In early 2020, thirty-two organizations came together to form the Stop the Money Pipeline coalition. We stand on the shoulders of years of movement work pressuring financial institutions to act on climate.
In 2010, Rainforest Action Network launched the inaugural Fossil Fuel Finance Report Card ― a first-of-its-kind report on the financing of coal mining. The Fossil Fuel Finance Report Card has since evolved into Banking on Climate Change, an annual report that ranks the world’s largest banks based on how much damage to our climate they are responsible for. Also in 2010, RAN and network allies launched a campaign on Bank of America, pressuring it to stop funding mountaintop removal coal mining. Four years of dogged campaigning later: Bank of America committed to reducing their funding of coal mining.
In 2011, a small group of students at Syracuse University launched the country’s first fossil fuel divestment campaign. Over the next decade, the fossil fuel divestment movement would spread to hundreds of college campuses across the country and become the largest divestment movement in history. By the end of 2020, more than $14 trillion worth of investment capital had committed to some form of divestment from the fossil fuel industry.
In 2016, Indigneous Water Protectors and their allies joined together at the Standing Rock Sioux Reservation, defending the land, water and climate from the attacks of a state-backed fossil fuel company. From the frontlines of this historic resistance came a call to hold the funders of the Dakota Access Pipeline accountable.
Bank protests spread across the country. Cities such as Seattle and San Francisco passed ordinances commiting to cut ties with the banks funding the genocidal pipeline. A delegation of Indigenous women leaders traveled to Europe, met with bank executives and finance institutions, raising awareness about the atrocities of the Dakota Access pipeline, leading to major huge divestment wins.
The legacy of Standing Rock is colossal. Included in that legacy is the birth of a new generation that understands that their money is being used to fund the climate crisis and environmental racism, a new generation that understands that if we can stop the flow of money, we can stop the flow of oil.
As the Trump Administration took power, a growing number of people joined campaigns to hold Wall Street accountable for its role in the climate crisis. In 2017, twenty-six climate activists in Seattle were arrested for shutting down business at thirteen Chase branches, Rainforest Action Network launched a major campaign on JPMorgan Chase, and Mazaska Talks organized Divest the Globe ― a global mobilization that saw climate and Indigenous rights activists protesting outside of bank branches in a dozen countries and fifty cities.
In 2018, the BlackRock’s Big Problem campaign launched an effort pressuring BlackRock, the world’s largest asset manager, worth an estimated $7.8 trillion, to divest from fossil fuels, prioritize climate-friendly investment funds, and use their vast shares to push companies to align with the Paris Agreement.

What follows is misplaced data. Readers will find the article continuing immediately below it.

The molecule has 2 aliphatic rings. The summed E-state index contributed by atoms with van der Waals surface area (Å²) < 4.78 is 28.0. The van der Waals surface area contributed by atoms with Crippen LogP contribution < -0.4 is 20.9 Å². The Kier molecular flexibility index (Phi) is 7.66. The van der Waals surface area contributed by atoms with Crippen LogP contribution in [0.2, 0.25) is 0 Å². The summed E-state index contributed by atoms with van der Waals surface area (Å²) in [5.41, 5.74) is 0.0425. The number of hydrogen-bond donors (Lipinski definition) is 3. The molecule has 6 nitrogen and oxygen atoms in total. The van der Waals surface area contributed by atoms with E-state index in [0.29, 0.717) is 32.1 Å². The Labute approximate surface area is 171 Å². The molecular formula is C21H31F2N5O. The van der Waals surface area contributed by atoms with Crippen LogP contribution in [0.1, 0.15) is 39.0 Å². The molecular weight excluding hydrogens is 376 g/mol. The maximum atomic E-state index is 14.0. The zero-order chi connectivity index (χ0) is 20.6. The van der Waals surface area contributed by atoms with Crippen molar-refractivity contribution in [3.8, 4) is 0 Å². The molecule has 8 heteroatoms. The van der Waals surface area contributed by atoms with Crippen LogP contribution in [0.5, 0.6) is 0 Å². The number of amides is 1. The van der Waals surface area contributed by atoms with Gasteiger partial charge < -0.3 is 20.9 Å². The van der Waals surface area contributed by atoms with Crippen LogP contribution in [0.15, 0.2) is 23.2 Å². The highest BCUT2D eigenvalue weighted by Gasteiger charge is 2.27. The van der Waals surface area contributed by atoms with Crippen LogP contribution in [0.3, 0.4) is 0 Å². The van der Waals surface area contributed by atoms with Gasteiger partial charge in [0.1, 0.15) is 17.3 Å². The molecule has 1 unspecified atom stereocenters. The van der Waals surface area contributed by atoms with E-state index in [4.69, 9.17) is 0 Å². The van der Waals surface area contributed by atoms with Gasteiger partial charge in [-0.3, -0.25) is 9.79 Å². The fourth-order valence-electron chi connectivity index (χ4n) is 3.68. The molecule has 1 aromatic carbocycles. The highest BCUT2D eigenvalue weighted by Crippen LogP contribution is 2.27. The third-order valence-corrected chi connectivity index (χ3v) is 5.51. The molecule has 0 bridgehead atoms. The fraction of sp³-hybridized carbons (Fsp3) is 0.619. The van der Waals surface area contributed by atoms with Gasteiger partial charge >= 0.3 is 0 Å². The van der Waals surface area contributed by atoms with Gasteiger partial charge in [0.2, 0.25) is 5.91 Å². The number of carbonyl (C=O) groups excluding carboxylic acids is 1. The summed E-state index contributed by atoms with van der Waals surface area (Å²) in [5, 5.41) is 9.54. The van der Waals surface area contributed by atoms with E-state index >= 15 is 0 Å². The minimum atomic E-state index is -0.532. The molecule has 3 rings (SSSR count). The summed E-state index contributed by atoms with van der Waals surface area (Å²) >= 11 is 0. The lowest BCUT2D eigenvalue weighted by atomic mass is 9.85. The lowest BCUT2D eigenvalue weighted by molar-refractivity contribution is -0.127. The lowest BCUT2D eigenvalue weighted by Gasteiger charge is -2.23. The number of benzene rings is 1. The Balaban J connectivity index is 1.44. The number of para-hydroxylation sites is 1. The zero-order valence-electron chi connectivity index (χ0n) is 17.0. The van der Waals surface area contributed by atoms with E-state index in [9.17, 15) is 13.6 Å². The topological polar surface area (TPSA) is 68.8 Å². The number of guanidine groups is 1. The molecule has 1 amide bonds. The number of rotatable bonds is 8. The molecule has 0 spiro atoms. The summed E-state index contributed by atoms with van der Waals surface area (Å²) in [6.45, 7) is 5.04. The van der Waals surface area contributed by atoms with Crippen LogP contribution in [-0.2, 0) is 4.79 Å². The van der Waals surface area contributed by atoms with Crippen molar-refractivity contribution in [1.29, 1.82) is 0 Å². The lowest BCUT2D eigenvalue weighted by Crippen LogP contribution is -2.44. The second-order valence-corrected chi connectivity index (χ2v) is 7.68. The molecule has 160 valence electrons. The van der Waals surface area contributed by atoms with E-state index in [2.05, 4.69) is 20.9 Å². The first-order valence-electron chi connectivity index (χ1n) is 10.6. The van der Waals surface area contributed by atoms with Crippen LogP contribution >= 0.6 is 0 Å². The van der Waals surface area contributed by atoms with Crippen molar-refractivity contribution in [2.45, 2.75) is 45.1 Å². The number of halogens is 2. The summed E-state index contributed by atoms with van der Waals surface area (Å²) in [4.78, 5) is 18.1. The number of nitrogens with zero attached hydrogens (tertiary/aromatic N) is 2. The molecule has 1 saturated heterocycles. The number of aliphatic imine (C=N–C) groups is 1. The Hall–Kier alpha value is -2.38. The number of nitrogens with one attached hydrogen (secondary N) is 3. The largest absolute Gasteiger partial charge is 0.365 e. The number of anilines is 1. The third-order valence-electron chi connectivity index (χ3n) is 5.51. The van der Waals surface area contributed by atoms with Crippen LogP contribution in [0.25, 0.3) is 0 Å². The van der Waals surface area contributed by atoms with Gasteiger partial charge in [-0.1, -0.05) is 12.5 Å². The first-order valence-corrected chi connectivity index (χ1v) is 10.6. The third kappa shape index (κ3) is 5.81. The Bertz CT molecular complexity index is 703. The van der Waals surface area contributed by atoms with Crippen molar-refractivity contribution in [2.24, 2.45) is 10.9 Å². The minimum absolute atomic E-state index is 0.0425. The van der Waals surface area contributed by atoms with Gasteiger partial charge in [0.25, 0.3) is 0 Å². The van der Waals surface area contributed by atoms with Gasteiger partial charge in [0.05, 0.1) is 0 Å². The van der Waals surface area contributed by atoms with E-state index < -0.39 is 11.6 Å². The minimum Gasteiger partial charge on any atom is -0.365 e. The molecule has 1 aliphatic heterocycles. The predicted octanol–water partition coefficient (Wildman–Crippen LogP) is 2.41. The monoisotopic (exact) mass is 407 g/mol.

In 2019, RAN and their allies in the Insure our Future network launched the country’s first sustained campaign on a major insurer of the fossil fuel industry, Liberty Mutual. Meanwhile, a new generation of college students have been continuing to pressure their universities to divest and organizations across the country continue to push state pension funds to join the fossil fuel divestment movement.
From this history, Stop the Money Pipeline was born.
In November 2019, forty of the leading strategists from fossil fuel finance campaigns in the United States came together for three days in the woods of Vermont. The gathering was attended by leaders of the youth climate strike movement, Indigenous frontline leaders and representatives from some of the largest environmental groups in the country.
Realizing that we are much more powerful when we are united, we launched Stop the Money Pipeline on January 10th, 2020 with a major action that saw eleven people arrested for occupying a Chase bank branch next door to the White House.
From the beginning our goal has been simple: Force the financial sector to stop doing business with the companies causing the climate crisis and abusing human rights.
Since we launched, we have witnessed significant progress: JPMorgan Chase and Morgan Stanley have made verbal commitments that they will align their business model with the Paris Agreement. BlackRock’s CEO, Larry Fink, has told the world he plans to make climate action a priority. Four US insurance companies have adopted policies restricting coal insurance; two have done so for the tar sands. New York City has become the first major US pension fund to start divesting from fossil fuels. In 2020, a record number of colleges committed to fossil fuel divestment, students formed the College College Coalition, and organized Fossil Fuel Divestment Day, a major day of action on more than one hundred college campuses.
But we have a very long way to go. Time is running out, and the promises of companies like Chase and BlackRock are meaningless without actions that cut funding from the corporations driving the climate crisis, today.
Our story has only just begun. Since we launched in early 2020, Stop the Money Pipeline has grown to be a network of more than 130 organizations, which collectively have more than 7 million supporters.
Together, we are going to stop the money pipeline to climate chaos. Join us.